A Silent But Enthusiastic Thief

My first movie review for Once Upon a Time‘s Quest on Screen, Mirror, Mirror, came out just in March.  My next one is…a good bit older!  Thank you to Sarah, whose review got me intrigued by Douglas Fairbanks’ The Thief of Bagdad–from 1924!

I’ve been wanting to watch a good silent movie ever since seeing The Artist and Hugo, two homages to the silent film era.  So I was excited to find out this was streaming on Netflix.  I’m convinced this was the big-budget action film of its day, and it was excellent: fun, exciting, some very impressive effects and a handsome leading man.  My biggest complaint?  That missing H in “Bagdad.”  Other than that, it was a wonderful film, and a wonderful taste of the silent movie era.

Douglas Fairbanks plays the title role, as a devil-may-care thief who takes what he wants and lives life with gusto.  One night he sneaks into the royal palace, where he sees the princess and falls in love with her (as people do, in fairy tales and legends).  When suitors are summoned to the palace, the thief also returns, disguised as a prince.  It turns out the princess favors him too, but his ruse is soon found out.  To buy some time and avoid her villainous crop of other suitors, the princess demands that they all go on a quest, and whoever returns with the most impressive gift will be the one she marries.  Then it becomes your traditional fairy tale, with the hero and the villains all off on journeys through strange landscapes seeking magical artifacts.

Sound like a lengthy plot for a silent movie?  It is–and it’s a lengthy movie!  It’s two and a half hours long, so best be prepared to sit down and focus for a while.  It was well worth it!

Douglas Fairbanks is enormous fun as a slightly campy, ever so enthusiastic and confident thief.  There are several scenes near the beginning as he pulls off clever sleights of hand and robberies, and one scene where he goes into such raptures over food he smells that I couldn’t imagine how he would get more excited about the princess.  It turns out he didn’t–he plays that more subdued and more realistic.  He gets more serious overall in the second half of the movie, but I also think the plot gets more interesting then, so it evens out.

For 1924 (and possibly even, say, 1960) the effects are incredible.  I couldn’t get over the sets.  If they had wanted to use the same sets for a movie about giants, they’d have been ready to go.  There are endless enormous walls and archways, sweeping staircases and giant doorways.  They’re the kind of things that seem like they must have been built in miniature, to only be shown from a distance–but they’re shown up close, with characters climbing over walls and going through archways.  So either they really built the sets to scale, or they used some very impressive camera angles, to create tricks I honestly couldn’t spot.  You know all those archways and long hallways in the new Star Wars trilogy, where it’s so painfully obvious that it’s all CGI?  Whatever they were doing back in 1924, it was more convincing to my eye.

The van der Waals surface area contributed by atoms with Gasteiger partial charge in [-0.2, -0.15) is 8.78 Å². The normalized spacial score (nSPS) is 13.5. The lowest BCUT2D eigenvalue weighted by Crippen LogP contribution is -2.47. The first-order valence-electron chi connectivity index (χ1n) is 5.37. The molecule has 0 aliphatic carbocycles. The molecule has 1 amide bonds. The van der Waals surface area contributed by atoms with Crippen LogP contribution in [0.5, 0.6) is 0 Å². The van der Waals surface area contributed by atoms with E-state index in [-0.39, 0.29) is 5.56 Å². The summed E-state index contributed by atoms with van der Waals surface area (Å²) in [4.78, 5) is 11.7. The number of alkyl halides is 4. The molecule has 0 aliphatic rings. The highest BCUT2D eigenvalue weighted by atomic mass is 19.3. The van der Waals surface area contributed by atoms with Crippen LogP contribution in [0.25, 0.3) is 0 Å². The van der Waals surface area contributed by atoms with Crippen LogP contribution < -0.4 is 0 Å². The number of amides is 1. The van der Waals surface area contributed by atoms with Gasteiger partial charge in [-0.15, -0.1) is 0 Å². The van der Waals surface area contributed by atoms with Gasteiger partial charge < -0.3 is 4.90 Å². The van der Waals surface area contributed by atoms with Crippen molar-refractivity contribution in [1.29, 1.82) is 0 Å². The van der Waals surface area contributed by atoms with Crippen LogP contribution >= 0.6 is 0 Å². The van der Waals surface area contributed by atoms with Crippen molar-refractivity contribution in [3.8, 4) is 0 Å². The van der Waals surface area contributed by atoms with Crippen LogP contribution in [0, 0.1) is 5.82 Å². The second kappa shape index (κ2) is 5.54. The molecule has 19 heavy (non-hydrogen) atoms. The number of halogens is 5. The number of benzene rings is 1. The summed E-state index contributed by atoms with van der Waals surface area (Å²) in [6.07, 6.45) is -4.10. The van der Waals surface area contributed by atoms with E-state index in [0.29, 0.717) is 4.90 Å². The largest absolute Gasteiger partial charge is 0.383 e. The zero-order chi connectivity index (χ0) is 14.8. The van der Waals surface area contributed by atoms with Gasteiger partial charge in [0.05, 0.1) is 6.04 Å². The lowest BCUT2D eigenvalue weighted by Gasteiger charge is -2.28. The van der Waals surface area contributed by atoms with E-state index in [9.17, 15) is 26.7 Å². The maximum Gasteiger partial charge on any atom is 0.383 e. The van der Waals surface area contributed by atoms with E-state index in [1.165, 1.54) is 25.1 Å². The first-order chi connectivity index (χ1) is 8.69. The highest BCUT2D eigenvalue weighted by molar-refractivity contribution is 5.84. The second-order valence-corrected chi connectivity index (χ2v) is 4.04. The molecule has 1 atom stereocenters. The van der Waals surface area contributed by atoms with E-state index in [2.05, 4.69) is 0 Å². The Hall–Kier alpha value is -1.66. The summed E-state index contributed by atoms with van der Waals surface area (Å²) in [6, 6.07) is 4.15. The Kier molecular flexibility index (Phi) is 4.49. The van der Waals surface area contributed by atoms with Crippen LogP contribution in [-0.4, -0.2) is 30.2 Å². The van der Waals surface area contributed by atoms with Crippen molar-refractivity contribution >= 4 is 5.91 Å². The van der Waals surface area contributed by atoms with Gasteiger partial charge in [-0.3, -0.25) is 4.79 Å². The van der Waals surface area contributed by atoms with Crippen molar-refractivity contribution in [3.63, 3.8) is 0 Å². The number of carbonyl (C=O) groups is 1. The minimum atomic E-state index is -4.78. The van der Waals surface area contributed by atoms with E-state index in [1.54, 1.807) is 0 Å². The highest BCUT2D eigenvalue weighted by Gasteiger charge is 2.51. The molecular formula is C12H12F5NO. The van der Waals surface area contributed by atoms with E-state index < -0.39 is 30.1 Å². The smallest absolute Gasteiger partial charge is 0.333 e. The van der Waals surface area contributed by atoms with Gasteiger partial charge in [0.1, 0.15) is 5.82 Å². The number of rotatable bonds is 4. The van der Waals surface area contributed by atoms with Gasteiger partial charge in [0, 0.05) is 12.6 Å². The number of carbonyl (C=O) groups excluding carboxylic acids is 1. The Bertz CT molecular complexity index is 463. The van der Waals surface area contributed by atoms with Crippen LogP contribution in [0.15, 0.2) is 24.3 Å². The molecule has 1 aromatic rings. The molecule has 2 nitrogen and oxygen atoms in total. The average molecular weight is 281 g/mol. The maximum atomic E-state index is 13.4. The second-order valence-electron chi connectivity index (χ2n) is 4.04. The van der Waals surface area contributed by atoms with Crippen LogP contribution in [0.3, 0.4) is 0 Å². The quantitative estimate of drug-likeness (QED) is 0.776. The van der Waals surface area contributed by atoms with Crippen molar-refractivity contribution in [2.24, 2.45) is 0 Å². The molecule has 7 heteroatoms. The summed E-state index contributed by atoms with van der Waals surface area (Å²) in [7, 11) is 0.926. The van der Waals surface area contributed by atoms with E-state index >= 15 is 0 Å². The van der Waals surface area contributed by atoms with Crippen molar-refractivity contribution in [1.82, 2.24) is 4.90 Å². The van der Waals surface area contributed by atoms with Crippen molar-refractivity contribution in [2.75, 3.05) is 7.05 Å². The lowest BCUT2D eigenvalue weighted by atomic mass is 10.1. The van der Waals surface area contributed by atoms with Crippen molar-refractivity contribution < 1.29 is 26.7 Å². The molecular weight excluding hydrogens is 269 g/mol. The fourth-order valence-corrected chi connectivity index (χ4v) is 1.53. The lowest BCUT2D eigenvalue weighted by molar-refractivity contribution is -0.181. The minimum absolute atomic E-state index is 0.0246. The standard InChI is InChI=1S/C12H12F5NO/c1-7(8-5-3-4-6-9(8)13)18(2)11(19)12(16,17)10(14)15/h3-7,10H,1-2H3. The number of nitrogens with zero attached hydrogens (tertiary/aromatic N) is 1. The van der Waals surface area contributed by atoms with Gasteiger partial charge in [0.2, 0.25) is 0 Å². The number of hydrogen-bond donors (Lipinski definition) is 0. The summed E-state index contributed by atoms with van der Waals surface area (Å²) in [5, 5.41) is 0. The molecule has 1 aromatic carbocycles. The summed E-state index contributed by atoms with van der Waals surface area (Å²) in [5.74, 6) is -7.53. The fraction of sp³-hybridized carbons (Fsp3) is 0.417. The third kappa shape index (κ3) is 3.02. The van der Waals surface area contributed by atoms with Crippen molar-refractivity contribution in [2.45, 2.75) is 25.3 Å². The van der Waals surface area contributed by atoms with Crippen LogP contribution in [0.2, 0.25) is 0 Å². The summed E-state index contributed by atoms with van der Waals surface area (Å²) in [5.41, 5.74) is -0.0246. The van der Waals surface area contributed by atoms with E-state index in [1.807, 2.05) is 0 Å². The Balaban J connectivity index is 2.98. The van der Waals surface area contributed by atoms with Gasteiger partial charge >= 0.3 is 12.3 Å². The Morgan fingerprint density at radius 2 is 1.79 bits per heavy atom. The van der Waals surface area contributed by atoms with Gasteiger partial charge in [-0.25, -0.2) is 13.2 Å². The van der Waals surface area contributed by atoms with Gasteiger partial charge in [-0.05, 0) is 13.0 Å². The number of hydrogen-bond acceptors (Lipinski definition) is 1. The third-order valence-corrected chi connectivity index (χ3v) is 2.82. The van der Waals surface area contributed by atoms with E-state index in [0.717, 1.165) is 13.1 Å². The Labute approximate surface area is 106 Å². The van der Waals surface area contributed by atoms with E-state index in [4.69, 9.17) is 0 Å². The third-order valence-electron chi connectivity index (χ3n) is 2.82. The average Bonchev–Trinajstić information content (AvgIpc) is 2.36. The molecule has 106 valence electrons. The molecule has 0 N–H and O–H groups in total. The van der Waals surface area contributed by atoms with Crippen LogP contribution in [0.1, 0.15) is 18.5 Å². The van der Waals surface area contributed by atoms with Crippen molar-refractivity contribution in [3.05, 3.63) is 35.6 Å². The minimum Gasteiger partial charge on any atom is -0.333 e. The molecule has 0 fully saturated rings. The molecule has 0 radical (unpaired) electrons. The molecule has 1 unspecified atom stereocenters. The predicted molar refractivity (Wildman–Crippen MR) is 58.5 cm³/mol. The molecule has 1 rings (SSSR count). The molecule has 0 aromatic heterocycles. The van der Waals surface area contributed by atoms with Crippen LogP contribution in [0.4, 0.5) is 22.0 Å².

There’s also a convincing flying carpet and magical rope that Douglas Fairbanks climbs up, and a few monsters to fight.  The monsters were, well, not what you’d get today, but I feel like I’ve also seen movies made in the forties or even the sixties with less convincing monsters.  Then there’s the cast of thousands for an army at the end.  Some may have been stock footage or clever angles, but I’m sure they had crowds.

I haven’t watched many silent movies, so it was fascinating to see this one.  I discovered that I recognized Douglas Fairbanks at once, even though I can’t honestly say that I’ve ever seen him in a movie before.  He must be one of those people who’s filtered into the consciousness.  I didn’t feel like I had trouble following anything, and (with a few exceptions) the acting didn’t feel over-the-top dramatic to make up for the minimal dialogue.  I did find, though, that I had to really focus.  I often do other things while watching TV, things that don’t require a lot of higher brain function but do require my eyes.  I realized how much I depend on listening to the TV to follow something…and for a silent movie, I had to really watch!